Dom Ford sends us his third update from Calais and this time as warehouse manager. Dom is volunteering for Collective Aid (CA) and manages a warehouse that coordinates and holds stocks of Non-Food Items/Core Relief Items, for 5 other NGOs, providing support for around 2000 refugees in the Calais area. Dom’s update also sees him put his field training to good use as he goes on his first distribution run.
The past few weeks in Calais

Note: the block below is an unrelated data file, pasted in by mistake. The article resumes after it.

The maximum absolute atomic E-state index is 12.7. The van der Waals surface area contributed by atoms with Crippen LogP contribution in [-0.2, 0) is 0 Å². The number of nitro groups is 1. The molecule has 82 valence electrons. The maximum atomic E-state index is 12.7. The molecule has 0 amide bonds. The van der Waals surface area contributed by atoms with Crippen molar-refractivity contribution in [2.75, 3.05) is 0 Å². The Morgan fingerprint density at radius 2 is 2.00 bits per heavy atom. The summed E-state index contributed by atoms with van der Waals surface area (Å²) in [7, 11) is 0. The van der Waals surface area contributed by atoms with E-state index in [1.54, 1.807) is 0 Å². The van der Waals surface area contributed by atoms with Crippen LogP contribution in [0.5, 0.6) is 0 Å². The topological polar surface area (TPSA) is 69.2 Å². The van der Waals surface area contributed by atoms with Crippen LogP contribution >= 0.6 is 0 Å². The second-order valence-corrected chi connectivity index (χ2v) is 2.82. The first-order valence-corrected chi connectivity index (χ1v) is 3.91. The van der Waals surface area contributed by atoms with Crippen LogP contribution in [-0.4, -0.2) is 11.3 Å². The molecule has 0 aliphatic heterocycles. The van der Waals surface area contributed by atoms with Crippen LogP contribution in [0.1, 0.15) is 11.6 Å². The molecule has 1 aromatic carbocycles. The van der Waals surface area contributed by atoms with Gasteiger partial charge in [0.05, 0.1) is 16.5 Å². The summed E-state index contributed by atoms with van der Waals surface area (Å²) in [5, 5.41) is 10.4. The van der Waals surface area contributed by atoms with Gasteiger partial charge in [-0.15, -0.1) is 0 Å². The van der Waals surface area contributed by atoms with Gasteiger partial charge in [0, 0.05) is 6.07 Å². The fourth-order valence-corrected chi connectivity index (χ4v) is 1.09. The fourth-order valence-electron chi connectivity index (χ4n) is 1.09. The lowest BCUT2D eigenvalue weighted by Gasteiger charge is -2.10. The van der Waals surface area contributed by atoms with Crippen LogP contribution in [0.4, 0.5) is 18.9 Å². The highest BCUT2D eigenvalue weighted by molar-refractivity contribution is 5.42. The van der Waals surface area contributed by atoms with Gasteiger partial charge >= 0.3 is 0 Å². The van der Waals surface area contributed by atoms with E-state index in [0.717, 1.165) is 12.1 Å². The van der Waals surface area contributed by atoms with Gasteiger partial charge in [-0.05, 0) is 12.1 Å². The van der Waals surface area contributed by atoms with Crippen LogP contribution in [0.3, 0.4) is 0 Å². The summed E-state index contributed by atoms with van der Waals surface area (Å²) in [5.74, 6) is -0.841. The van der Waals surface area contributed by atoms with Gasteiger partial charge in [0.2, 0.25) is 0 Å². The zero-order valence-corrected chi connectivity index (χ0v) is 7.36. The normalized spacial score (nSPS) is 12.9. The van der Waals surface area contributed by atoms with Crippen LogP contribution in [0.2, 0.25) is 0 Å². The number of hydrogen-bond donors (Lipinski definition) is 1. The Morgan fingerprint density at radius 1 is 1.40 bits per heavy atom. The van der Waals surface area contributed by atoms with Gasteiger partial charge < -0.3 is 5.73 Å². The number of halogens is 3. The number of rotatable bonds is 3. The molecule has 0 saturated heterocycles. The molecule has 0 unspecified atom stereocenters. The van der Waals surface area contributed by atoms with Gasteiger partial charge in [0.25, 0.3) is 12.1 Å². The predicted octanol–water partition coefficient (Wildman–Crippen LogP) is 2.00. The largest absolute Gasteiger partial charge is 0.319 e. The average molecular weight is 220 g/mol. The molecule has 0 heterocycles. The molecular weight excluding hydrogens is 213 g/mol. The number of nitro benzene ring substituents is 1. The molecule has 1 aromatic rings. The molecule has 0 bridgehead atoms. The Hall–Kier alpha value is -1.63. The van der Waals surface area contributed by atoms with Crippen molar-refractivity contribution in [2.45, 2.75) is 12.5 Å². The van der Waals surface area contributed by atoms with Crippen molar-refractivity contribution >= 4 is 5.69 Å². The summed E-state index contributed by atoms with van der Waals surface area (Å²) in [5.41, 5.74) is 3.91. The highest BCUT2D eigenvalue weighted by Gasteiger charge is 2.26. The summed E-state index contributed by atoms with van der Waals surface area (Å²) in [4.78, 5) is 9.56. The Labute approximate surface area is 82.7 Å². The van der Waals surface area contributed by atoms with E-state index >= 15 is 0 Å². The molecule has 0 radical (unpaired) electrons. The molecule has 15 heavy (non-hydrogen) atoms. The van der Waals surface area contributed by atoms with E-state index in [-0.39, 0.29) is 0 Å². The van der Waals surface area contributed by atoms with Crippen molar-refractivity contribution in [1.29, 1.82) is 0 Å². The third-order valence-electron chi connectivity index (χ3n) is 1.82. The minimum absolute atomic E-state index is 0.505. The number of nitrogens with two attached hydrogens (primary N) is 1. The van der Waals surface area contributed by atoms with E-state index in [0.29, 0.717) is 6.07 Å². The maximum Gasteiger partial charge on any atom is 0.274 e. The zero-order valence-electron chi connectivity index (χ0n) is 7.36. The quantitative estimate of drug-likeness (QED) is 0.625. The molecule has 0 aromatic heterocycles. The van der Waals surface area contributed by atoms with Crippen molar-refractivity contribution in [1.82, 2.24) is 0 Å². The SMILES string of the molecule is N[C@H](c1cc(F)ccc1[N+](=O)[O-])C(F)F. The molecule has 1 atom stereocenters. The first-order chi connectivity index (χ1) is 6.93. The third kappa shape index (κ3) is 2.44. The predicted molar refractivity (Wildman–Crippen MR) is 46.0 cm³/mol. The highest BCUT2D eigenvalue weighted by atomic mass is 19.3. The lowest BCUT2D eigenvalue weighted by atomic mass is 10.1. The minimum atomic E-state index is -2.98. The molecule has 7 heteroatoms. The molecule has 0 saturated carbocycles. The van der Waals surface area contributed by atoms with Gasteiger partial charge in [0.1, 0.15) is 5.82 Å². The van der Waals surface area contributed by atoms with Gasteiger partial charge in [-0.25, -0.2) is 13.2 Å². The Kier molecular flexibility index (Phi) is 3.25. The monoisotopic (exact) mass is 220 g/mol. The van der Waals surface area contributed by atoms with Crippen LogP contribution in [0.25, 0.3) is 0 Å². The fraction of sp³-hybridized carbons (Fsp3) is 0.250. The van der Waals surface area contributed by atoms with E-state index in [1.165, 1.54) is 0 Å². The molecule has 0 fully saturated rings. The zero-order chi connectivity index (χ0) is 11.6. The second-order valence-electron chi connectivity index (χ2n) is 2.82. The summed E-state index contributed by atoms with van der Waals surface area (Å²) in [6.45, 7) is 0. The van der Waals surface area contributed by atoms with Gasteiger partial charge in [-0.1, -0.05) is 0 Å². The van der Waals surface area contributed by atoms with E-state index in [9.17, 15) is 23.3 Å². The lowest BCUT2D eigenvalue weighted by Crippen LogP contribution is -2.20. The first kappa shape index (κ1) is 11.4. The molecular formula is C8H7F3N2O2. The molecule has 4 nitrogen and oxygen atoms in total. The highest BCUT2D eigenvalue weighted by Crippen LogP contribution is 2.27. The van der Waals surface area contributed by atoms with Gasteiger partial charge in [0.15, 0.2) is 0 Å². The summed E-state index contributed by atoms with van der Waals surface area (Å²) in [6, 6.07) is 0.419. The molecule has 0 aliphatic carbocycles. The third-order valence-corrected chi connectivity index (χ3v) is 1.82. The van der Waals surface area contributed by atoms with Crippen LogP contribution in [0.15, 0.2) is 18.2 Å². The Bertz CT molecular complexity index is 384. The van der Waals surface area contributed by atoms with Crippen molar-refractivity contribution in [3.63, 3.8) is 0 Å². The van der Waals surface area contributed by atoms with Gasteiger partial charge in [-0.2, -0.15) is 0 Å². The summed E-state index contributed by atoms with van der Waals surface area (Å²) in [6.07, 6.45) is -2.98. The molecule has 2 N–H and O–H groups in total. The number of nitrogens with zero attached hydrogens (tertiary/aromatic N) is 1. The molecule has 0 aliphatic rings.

A small group of refugees, somewhere between 60-90, live underneath a motorway bridge. In the past, the police have come to raid their belongings, stealing or slashing their tents, denying them even basic shelter. In response, we have set up a tent collection strategy – we know which days the police come so we simply drive in there, pick up their tents, wait a few hours and then redistribute them again. I helped redistribute these tents, but only saw somewhere around 15 small two or three-man tents, suggesting that many are left without shelter, or crammed in tents designed for a 16 year old to just about survive in during Reading festival. With temperatures falling and the weather worsening, we started distributing tents to all the sites in Calais. Some refugees have been living with five people in a two-man pop-up tent, so there is a large demand. However, the main fear is not the approaching winter months, but the police, for both refugees and volunteers alike. Many fear that all these tents that have been distributed in the past few days will immediately be seized or cut by the police, putting us back where we started, only this time without any form of providing shelter. Harassment is regular, not just verbal but also physical. A 20 year old volunteer was picked up by the neck a week ago and her friend who recorded entire incident had his phone taken from him. The police deleted every video they could find. Reports were filed, but the view from the team is that nothing will come from it. In the past, volunteers have even been teargassed and although this has not happened for several months, we have received training on how to respond to dangerous situations that can break out at a moment’s notice, but no amount of training can prepared you for everything. It’s hard to respect the police when they don’t even follow the laws they’re meant to be enforcing.